Treatment for some forms of bladder cancer may involve the use of a catheter.
A female catheter is a small tube inserted into the urethral meatus, the outer opening of the urethra, to drain urine for collection. It is commonly used in patients who are sedated for surgery or to treat or diagnose bladder problems by injecting fluid into the bladder. Catheter insertion can be complicated by obesity, childbirth, or other factors that vary the layout of the vagina. The procedure is painful for some, so a local anesthetic may be used. When possible, a thin catheter should be used to reduce the risk of injuring the patient during insertion.
Drinking plenty of water can help reduce your risk of developing a urinary tract infection as a result of using a female catheter.
A female catheter can be very different from a male catheter. For example, the Texas catheter resembles a condom and fits over the penis in a similar way. The tip has a plastic tube that is connected to a longer tube leading to the drainage bag. Men can also be catheterized using the small plastic tube that is used to catheterize women. The tube is inserted into the urinary tract through the penis.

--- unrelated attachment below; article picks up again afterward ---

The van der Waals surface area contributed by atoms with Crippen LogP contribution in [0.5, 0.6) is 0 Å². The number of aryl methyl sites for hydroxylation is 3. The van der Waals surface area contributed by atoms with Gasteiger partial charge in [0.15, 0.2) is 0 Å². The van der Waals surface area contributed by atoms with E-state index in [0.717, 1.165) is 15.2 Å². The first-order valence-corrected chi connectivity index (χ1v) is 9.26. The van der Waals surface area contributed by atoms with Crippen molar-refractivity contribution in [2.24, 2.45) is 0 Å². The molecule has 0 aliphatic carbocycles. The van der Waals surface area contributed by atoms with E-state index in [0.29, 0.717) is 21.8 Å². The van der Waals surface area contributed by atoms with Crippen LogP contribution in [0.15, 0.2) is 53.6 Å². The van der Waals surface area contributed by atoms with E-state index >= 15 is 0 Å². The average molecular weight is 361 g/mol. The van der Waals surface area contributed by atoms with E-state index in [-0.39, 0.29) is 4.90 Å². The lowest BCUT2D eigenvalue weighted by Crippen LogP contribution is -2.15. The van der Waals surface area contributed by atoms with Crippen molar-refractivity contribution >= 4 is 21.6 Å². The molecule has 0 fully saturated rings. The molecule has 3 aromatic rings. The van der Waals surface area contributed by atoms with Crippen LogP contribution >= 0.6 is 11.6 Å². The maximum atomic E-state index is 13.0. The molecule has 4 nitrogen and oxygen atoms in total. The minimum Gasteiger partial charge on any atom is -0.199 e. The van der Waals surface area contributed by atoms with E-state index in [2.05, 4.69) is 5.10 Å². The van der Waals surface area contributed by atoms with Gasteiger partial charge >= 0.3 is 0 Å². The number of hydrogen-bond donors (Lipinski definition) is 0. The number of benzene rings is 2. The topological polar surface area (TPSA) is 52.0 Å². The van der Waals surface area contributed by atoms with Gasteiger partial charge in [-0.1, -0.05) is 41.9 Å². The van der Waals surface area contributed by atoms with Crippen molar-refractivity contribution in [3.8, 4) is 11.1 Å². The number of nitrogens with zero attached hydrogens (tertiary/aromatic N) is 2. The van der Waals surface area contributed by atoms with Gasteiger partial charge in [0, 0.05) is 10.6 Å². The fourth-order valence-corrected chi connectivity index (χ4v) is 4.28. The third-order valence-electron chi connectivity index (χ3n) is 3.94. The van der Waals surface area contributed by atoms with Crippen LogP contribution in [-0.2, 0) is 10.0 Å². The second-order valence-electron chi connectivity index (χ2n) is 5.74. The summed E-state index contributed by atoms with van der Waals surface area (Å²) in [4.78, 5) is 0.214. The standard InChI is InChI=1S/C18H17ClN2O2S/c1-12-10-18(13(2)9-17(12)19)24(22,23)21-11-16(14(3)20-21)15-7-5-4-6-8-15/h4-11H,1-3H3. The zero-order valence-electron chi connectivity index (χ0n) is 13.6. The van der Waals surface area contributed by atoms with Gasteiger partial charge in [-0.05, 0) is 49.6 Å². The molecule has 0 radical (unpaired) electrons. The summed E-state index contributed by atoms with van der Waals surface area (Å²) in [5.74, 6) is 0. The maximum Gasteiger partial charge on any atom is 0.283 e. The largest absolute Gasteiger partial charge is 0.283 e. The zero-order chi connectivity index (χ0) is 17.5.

Inserting a female catheter can be complicated by obesity.
Catheters that remain in place for a while are fixed in one of two types of drainage bags. The larger of the two hangs under the patient’s bed and can be used overnight. Placing the bag on the floor runs the risk of overflowing when it starts to fill, which is unhealthy for the patient. The second type, commonly called a leg bag, can be attached to the leg and should be discreet. A leg bag can be ideal for everyday use because it is usually not noticeable under the wearer’s pants or dress and can be emptied in the bathroom.
A catheter is a thin, small tube that is inserted into the urethra to drain urine from the bladder.
Long-term use of a female catheter carries the risk of urinary tract infection, which is a bacterial infection of the urinary tract. Common signs and symptoms are frequent urination, burning when urinating, and cloudy or foul-smelling urine. Using the female catheter only when necessary can reduce the risk of infection. Other ways to fight urinary tract infections while using a catheter include regularly cleaning the genital area and catheter, drinking plenty of water, and unplugging the drainage bag as infrequently as possible.